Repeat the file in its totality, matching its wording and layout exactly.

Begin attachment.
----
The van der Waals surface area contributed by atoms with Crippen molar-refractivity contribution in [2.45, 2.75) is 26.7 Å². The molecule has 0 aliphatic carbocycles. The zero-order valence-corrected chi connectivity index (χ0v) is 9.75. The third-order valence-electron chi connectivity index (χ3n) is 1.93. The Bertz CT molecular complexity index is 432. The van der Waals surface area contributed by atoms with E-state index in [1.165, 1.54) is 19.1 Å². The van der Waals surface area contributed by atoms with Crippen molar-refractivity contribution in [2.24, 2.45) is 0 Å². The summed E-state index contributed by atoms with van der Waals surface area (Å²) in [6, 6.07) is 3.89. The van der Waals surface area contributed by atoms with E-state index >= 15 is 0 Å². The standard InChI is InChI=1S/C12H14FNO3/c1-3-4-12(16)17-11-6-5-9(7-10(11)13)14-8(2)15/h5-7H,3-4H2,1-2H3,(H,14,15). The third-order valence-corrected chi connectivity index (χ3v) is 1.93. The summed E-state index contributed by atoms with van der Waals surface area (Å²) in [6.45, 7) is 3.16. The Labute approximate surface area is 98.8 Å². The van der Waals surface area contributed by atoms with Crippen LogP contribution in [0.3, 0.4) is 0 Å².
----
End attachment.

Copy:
The van der Waals surface area contributed by atoms with Crippen molar-refractivity contribution in [2.45, 2.75) is 26.7 Å². The molecule has 0 aliphatic carbocycles. The zero-order valence-corrected chi connectivity index (χ0v) is 9.75. The third-order valence-electron chi connectivity index (χ3n) is 1.93. The Bertz CT molecular complexity index is 432. The van der Waals surface area contributed by atoms with E-state index in [1.165, 1.54) is 19.1 Å². The van der Waals surface area contributed by atoms with Crippen molar-refractivity contribution in [2.24, 2.45) is 0 Å². The summed E-state index contributed by atoms with van der Waals surface area (Å²) in [6, 6.07) is 3.89. The van der Waals surface area contributed by atoms with E-state index >= 15 is 0 Å². The standard InChI is InChI=1S/C12H14FNO3/c1-3-4-12(16)17-11-6-5-9(7-10(11)13)14-8(2)15/h5-7H,3-4H2,1-2H3,(H,14,15). The third-order valence-corrected chi connectivity index (χ3v) is 1.93. The summed E-state index contributed by atoms with van der Waals surface area (Å²) in [6.45, 7) is 3.16. The Labute approximate surface area is 98.8 Å². The van der Waals surface area contributed by atoms with Crippen LogP contribution in [0.3, 0.4) is 0 Å².